Brands strive for brand loyalty as it often involves consumers being repeat purchasers of the brand’s products and in many cases, identifying with the interests of the brand. Most major retail companies have built brand loyalty over decades. Electronic cigarette (e-cig) manufacturers understanding the importance of brand loyalty in consumer purchasing habits are trying to reap the goodwill of these companies by designing knock-off products.
A large portion of these imitations are flavor knockoffs, or flavors with branding that strongly resembles or imitates an existing brand. Take “Starbuzz Tobacco”, a play on words of Starbucks Coffee, with a logo that shares the same concentric circles and color scheme. Starbucks is a popular brand amongst teenagers, especially teenaged girls, so this attempt to mimic the Starbucks brand is also an attempt to capture that image for the e-cig product as a hip product. Another example is Pink Spot Flavor’s Raging Bull flavors, which uses the same bull outline as the one in the Red Bull energy drink logo, and also adopts a very similar color scheme. The imitations continue beyond brand associations and encompass product associations – there are many instances of e-cig companies simply using the logo of a different brand in its own packaging. Many Juicy Fruit flavor iterations of various e-cig companies directly place the actual Juicy Fruit candy logo on their packaging, which, suffice to say, is massively appealing to children. There are also several variations of popular breakfast cereal flavored e-cigs including Lucky Charms.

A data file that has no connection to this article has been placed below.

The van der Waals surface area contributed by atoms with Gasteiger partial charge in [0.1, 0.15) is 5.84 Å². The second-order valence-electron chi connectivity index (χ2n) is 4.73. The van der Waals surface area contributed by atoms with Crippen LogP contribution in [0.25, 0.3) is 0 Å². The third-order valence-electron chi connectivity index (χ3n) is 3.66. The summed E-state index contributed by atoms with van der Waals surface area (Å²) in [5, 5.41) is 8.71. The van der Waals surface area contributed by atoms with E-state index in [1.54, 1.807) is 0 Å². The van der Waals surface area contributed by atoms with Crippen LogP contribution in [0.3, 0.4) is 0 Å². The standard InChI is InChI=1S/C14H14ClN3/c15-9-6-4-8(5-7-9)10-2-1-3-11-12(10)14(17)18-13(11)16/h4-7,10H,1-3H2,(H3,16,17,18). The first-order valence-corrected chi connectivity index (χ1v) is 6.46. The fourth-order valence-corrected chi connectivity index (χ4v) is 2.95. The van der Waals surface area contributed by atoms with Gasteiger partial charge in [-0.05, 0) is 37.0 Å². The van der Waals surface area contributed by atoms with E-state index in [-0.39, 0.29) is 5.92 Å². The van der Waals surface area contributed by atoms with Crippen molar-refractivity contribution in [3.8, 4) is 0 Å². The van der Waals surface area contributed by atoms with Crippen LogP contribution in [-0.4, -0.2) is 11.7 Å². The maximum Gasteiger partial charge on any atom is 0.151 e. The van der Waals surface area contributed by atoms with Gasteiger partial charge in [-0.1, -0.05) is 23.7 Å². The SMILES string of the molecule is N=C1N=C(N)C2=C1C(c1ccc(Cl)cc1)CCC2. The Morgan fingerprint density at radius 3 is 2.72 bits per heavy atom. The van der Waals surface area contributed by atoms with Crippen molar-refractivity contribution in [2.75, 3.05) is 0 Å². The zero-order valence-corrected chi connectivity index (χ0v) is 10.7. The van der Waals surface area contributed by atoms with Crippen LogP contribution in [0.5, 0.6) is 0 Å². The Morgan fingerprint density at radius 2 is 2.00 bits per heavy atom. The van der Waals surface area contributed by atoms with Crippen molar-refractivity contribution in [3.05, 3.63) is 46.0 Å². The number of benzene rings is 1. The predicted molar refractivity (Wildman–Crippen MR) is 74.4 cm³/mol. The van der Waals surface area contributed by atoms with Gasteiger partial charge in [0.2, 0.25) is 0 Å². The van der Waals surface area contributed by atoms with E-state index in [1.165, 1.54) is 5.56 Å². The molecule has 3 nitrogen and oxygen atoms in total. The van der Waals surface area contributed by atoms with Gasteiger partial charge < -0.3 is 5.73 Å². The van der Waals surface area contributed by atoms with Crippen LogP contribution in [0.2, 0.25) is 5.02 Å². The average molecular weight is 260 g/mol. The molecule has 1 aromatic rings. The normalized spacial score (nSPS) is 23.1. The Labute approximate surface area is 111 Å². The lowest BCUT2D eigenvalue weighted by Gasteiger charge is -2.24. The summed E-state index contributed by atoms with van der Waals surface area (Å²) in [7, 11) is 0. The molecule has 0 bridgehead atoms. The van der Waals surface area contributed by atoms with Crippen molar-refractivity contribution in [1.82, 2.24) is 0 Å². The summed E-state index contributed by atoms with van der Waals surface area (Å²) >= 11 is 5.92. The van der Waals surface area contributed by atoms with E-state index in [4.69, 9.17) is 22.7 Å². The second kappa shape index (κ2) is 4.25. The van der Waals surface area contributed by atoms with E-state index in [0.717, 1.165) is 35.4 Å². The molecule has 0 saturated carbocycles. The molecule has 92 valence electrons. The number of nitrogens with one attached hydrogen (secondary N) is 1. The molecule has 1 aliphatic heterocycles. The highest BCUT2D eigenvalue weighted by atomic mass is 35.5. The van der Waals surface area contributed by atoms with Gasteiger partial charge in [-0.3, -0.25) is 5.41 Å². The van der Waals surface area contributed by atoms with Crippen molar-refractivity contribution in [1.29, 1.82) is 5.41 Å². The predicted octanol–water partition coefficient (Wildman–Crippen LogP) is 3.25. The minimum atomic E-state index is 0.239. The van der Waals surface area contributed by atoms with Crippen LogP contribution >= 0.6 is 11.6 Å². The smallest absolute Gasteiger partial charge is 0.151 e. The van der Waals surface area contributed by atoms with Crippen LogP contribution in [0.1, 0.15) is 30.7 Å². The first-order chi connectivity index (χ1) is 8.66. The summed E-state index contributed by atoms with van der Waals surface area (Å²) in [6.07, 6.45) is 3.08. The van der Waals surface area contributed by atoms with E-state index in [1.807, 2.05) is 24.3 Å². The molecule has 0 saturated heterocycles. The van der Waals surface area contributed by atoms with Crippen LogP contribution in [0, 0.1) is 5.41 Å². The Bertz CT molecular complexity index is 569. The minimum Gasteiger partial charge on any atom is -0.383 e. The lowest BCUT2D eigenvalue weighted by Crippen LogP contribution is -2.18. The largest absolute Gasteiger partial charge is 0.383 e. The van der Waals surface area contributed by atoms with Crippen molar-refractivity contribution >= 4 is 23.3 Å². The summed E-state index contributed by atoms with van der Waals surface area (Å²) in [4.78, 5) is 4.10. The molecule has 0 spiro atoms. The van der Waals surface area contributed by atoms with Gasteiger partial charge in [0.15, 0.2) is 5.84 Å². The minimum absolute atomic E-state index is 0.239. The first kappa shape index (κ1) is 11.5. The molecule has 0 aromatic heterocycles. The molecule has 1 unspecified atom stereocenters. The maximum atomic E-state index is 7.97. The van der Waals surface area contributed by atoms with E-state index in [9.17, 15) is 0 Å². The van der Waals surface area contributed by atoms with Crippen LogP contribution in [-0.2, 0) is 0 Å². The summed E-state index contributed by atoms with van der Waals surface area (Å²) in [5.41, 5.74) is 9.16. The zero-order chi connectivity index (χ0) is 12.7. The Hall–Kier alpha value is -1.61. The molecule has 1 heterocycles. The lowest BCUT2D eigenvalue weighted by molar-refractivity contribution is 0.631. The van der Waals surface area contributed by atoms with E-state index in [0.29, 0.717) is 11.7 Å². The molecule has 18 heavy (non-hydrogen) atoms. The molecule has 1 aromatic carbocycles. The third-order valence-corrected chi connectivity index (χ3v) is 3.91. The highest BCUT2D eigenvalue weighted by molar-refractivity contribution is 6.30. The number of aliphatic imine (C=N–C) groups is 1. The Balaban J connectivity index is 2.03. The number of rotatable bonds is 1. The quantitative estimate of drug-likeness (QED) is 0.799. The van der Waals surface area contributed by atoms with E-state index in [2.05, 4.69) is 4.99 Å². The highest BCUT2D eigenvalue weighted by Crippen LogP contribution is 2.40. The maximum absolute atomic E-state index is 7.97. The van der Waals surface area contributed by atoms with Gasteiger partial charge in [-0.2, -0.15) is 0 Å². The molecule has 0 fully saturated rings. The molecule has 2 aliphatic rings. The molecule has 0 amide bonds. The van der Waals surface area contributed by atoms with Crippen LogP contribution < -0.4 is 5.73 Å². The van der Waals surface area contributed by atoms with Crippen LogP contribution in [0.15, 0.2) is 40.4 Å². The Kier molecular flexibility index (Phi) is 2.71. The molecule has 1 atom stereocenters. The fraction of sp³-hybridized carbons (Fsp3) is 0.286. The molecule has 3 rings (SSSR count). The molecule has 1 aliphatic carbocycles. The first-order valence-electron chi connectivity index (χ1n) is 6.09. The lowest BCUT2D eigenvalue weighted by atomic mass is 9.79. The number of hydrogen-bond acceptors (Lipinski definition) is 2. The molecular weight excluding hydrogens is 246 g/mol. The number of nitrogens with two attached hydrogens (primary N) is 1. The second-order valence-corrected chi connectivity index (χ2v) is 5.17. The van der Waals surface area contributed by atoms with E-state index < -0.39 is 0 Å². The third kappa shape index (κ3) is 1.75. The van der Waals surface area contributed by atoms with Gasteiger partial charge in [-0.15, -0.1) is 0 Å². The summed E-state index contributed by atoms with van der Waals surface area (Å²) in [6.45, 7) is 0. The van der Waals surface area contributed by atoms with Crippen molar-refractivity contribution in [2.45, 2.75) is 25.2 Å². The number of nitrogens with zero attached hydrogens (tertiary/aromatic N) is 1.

The established brand name companies are beginning to take note. General Mills Inc., Girl Scouts of the USA, and Tootsie Roll Industries Inc. are among the brands that have started firing off cease-and-desist letters to makers of the flavored nicotine liquids used in e-cigs.1 With sales of e-cigs booming, e-cig companies can no longer fly under the radar after ripping off a large corporations trademark.
1. Candy, Snack Companies Want Names Off E-Cigs. Retrieved from http://blogs.findlaw.com/free_enterprise/2014/05/candy-snack-companies-want-names-off-e-cigs.html